Time After Time




Paul

The Calico Wall - I'm A Living Sickness b/w Flight Reaction (Dove - 1967)


The great thing about music is that there are often moments when certain records can portray how one internally feels, such is the case in regards to the record I am posting about today.

I struggle with life as much as the next guy, but at times I personally feel I am loosing the plot, the rest of the world and the universe which is exterior to me is pretty pointless a great deal mindless and whole means stupid, it's depressing and insulting to anyone with a grain of intelligence in their souls.

Here is where great existential psychedelic numbers come into play -

The Calico Wall, a small unknown psychedelic group from Minnesota cut what today could be called 'THE GREATEST' outsider/outcast recording released and cut possibly  the most out-there 45rpm single during the 60s.

Not much is known about 'The Calico Wall' as their sole legacy is found on this 45rpm record, however what a legacy it is, songs like this piss all over the 'world of people' as the band so eloquently put in their lyric.

If you are a member of this group or knew the band during 1967 please contact me, I'd love to make additions to this post and let people know more about the band.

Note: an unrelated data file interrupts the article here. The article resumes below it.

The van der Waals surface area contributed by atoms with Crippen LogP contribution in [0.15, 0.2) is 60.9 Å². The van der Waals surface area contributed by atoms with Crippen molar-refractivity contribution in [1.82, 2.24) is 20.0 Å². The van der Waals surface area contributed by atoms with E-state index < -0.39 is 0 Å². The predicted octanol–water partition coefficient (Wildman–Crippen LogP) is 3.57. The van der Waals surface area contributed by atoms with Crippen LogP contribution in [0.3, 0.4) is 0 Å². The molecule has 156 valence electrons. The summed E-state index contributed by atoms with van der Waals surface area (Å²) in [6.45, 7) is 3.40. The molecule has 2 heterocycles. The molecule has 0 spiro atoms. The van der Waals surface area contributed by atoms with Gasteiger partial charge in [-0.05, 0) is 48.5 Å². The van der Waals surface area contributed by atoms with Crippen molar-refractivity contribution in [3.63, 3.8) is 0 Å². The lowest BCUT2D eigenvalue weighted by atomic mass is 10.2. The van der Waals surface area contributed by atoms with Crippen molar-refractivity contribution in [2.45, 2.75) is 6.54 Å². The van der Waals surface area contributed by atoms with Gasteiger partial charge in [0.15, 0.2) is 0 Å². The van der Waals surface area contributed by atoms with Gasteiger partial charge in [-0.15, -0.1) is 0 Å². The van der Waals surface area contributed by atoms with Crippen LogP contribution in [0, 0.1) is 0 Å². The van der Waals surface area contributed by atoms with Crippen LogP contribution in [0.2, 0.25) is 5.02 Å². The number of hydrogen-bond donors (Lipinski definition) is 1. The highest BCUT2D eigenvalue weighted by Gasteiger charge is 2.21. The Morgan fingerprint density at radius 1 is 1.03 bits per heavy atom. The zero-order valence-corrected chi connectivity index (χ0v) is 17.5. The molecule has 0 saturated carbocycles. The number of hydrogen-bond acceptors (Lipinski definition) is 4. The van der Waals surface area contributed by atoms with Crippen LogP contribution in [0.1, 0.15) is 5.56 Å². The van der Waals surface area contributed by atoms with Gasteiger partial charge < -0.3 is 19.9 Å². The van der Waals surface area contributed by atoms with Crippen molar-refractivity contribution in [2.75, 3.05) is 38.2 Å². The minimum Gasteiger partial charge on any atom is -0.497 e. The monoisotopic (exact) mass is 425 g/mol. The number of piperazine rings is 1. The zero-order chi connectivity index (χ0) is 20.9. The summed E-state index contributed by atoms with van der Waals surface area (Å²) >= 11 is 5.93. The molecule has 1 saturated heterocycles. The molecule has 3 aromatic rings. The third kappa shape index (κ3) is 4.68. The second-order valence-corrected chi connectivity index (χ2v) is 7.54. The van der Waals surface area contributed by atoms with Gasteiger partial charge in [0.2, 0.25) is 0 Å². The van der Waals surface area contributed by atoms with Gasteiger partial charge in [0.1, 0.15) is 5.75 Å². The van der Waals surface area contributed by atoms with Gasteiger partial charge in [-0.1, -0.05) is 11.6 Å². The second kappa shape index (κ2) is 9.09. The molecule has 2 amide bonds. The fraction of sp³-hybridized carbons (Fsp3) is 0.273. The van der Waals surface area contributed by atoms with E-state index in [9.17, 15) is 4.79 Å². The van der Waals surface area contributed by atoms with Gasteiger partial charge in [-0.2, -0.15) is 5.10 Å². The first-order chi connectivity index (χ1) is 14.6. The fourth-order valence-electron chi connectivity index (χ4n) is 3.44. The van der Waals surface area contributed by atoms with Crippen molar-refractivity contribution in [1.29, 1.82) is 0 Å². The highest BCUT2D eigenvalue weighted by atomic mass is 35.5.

SO without further a do, please find both killer sides of this 1967 psychedelic masterpiece.

I'm A Living Sickness



This track is like entering my mental state, these are my thoughts and feelings and the almost horror backlash with which resonates in the pits of my heart, soul and mind.... this song is full of self-pity, angst, disdain, annihilation, confusion and paints the world with a not so pretty brush compared to the way the hippies saw it, these guys were realists and confronted the raw honest truth in this their pinnacle release, things were not HIP at all in society during 1967 and neither is it now, records like this one cut through the bullshit and tell it how it is, the song is an existential masterpiece of the highest order and as I said above, relates heavily with me and my current mindset.


Flight Reaction